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New Course of Action Wargaming, Rehearsal of Concept and Red Teaming Doctrine

This is a cross-post from the LBS Blog page as it is both a Blog item and a Resource – and we’d hate you to miss it!

I was delighted to be asked to write the sections in the new UK Staff Officers’ Handbook (Land) (SOHB) on Course of Action (COA) Wargaming, Rehearsal of Concept (ROC) Drills and Red Teaming. Due to the amount of potential material that could be included in the SOHB, my original draft has been condensed. This is right and proper as the SOHB must be a useable ‘pocket-size’ guide, not some unapproachable tome. However, some key sections have been omitted or edited. In particular the suggested extra step of Consequence Management has been deleted (Action – Reaction – Counter Action – Consequence Management – Consolidation). Hence I think it would be useful to make the original text I wrote available for those with a specific interest in professional wargaming, COA Wargaming, ROC Drills and Red Teaming. Taken alone, these sections are unclassified, although the overall SOHB is Restricted. I made no changes to the Red Teaming section, this being owned by DCDC. Note the post on the recent (Jan 13) Red Teaming Guide.

The unabridged COA Wargaming/ROC Drill/Red Teaming section for the new SOHB can be downloaded here

New DCDC Red Teaming Guide (January 2013)

The UK Developments, Concepts and Doctrine Centre published Edition 2 of its Red Teaming Guide in January 2013. This is unclassified and available here

Red Teaming is a discrete but related technique to Course of Action (COA) Wargaming. They are often confused, as are COA Wargaming and Rehearsal of Concept (ROC) Drills. The table below sums up the differences. Needless to say, any practitioner of professional wargaming should be conversant with all three techniques.







COA Wargaming

A systematic method of analysing a plan to visualise the ebb and flow of an operation or campaign

To identify risks and areas of weakness in a forming plan

Chief Controller (e.g. COS, Bn 2ic)

Blue Team

Red Cell

Staff branches




(Red Team)[3]

During any or all of:

1. COA development

2. COA evaluation

3. COA refinement

ROC Drill

A visual, sequenced rehearsal of a plan

To enhance understanding of a formed plan


Chief Controller

Staff branches

Unit/sub-unit commanders


After orders have been delivered


The provision of honest, constructive and objective criticism to improve a commander’s decision-making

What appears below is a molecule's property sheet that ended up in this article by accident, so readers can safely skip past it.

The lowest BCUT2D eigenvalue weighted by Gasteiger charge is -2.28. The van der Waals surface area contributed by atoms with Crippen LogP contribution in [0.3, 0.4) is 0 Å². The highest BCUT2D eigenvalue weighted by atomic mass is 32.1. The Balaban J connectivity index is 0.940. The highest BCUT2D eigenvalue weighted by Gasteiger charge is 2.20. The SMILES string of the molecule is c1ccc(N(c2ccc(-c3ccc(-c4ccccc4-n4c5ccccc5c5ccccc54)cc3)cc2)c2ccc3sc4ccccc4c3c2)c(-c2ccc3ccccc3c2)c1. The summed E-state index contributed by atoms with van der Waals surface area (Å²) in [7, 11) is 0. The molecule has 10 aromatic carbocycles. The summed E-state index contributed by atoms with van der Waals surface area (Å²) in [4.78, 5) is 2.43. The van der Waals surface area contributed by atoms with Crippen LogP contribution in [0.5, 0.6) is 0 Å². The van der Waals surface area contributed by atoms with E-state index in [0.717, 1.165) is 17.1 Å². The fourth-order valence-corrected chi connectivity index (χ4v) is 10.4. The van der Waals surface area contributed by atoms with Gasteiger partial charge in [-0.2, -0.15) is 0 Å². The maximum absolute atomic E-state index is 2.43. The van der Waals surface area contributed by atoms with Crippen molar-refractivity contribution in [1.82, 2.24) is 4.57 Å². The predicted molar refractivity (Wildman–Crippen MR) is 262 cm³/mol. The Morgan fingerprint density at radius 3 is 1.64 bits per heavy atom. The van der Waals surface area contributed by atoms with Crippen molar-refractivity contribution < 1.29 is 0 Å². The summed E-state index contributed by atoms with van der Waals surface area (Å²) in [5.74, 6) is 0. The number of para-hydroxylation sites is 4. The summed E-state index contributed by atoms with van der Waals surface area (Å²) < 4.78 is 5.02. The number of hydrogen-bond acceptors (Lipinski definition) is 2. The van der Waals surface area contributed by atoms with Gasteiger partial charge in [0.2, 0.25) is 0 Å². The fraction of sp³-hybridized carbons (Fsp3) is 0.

To challenge assumptions and fully explore alternative outcomes to reduce threats and increase opportunities

An independently constituted group of SMEs with appropriate skills for the project under consideration

Throughout the estimate/7 Questions process

[1] If available

[2] If desirable

[3] If formed

Fϋhrungsakademie Der Bundeswehr COA Wargaming Guide

Not for the fainthearted or casual reader, the Fϋhrungsakademie guide to the preparation and execution of Wargames is a very detailed and useful guide to COA Wargaming. Note that the document title should read ‘Course of Action’ Wargaming rather than just ‘Wargaming’.

It is recommended reading for anyone who will be running COA Wargames. (Download here)

Fundamentals of War Gaming, Francis J. McHugh, 1966

The US Naval War College (with Skyhorse Publishing) have reprinted the Fundamentals of War Gaming, by Francis J. McHugh, originally published in 1966. This provides a wonderful snapshot of the state of wargaming at the time. Most of the second half of the book gives a detailed account of the various systems and simulations, both manual and computer, that were in service at the time. Devotees of the history of professional wargaming will find this fascinating.

It is the introductory chapters, however, that contain insights as relevant today as they were in 1966. McHugh relates some wargaming basics that still need reinforcing today, almost 50 years later; the necessity to differentiate between educational/training and analytical wargames, for example. The genesis of wargame-related definitions (and the need for them) is also noteworthy.

If pushed for time just read the first three chapters; the rest, as they say, is history.

Details are:

ISBN: 978-1620876411
Search for  ‘US Navy Fundamentals of War Gaming’
Paperback, about £13 or $16

Professional wargaming information on the web

This is a cross-post from the LBS Blog page as it is both a Blog item and a Resource – and we’d hate you to miss it!

There is a wealth of information sources pertaining to professional wargaming on the web. Sites and links considered most useful are listed in the full Blog, although the listing is not in any priority or ‘good to bad’ order. The list is certainly not exhaustive so please add comments or e-mail LBS with additional sources. There are a number of places where you will also find attempts to collate web-based wargaming material, some of which you will find by following the links in the Blog. Sites and forums dedicated solely to recreational wargaming are not included but there is increasing cross-fertilisation between recreational and hobby gaming, so expect some cross-over when you browse.